Talking with loved ones about change is often difficult, regardless of the circumstances. As family caregivers, conversations with loved ones about transitions in their care plans can be especially daunting. There are ways to approach the discussion which can make it easier – both for you and for those you care for.

Transitions in care may include:

  • Remaining in their home (or your home), or returning home from the hospital, rehabilitation center, or skilled nursing facility with increased supports (such as adding paid caregivers, using technology to assist, or making home modifications).
  • Moving to independent living, assisted living, or a nursing facility from home.
  • Going from the hospital to a rehabilitation facility, assisted living, or skilled nursing facility instead of going back home.

Keep these five things in mind when planning to talk with loved ones about a transition in care:

  1. Approach them with love and respect. Remember that you have common goals: for your loved ones to remain safe, with the optimal quality of life and the best care possible. Avoid telling them what to do or speaking to them like you are their parents; no one reacts well to that and putting them on the defensive is not an effective approach.
  2. Do your homework ahead of time. Planning ahead is key; avoid impulsively starting the conversation when emotions are high or you’re in a crisis. Start by observing your loved one’s abilities and evaluating their support system. Note specific concerns; generalized statements such as, “This isn’t a safe place for you anymore,” are not helpful. Investigate various options for filling gaps in care. For example, if your loved ones are declining due to unmet nutritional needs, options may include home-delivered meals, a family member or a paid caregiver preparing meals, or moving to a senior community where meals are provided. Consider the costs, effect on quality of life, and your loved ones’ preferences.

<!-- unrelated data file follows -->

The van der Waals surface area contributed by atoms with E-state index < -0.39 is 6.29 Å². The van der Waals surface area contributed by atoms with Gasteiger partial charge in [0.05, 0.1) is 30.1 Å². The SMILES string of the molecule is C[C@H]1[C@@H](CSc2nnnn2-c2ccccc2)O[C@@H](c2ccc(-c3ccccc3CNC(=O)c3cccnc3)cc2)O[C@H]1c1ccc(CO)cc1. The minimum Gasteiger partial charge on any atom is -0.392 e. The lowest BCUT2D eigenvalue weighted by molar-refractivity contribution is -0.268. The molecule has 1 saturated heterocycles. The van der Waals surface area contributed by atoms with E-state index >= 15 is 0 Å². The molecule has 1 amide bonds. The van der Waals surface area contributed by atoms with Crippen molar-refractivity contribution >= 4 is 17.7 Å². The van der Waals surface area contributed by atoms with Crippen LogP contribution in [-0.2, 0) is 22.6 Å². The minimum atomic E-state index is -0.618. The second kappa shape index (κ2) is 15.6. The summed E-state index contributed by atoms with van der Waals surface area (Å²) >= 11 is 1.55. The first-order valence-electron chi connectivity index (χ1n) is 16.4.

3. Plan the logistics of the conversation. Include the right people (such as trusted family members or friends they rely on for decision-making), or experts (such as their doctor, attorney, or accountant; a geriatric care manager; or a social worker). Consider their health and cognitive abilities and choose times when – and places where – they have optimal energy, comfort, and focus. While a direct approach works best for some people, others react better to an indirect approach. For example, mention an article you read, relate a friend’s experience, or share your own future plans. Brush up on your communication skills, including making “I” statements (e.g., “I’m concerned that…”, or “I’d like to help you…”), and avoiding “you” statements (e.g., “You can’t handle this anymore…”, or “You need to…”).
  4. Make realistic goals for the conversations. These are generally not one-and-done conversations; expect multiple conversations before coming to decisions. When my parents needed 24-hour care, I investigated many options, and then I had a series of conversations with them, laying out various courses. We decided the best choice was for them was to move in with me. Dad had Alzheimer’s and Mom had aphasia from a stroke, so communication was difficult and necessitated many gentle conversations and reminders.
  5. Listen and validate. Make it a two-way conversation. For example, ask them how they feel they are doing with specific aspects of their current situation, or if they ever feel overwhelmed or want help. Discuss their long-term wishes. Change can be scary; they may feel vulnerable, and the fear of the unknown can take over. Be patient and validate their feelings, even if you don’t feel the same way about it. Work together toward a solution and reassure them they will not be alone; your role is always to be supportive.

Amy Goyer is a caregiving expert and author of Juggling Life, Work, and Caregiving. A passionate champion for caregivers, she has also been one her entire adult life, caring for her grandparents, parents, sister, and others. Connect with Amy on FacebookTwitter, and LinkedIn.

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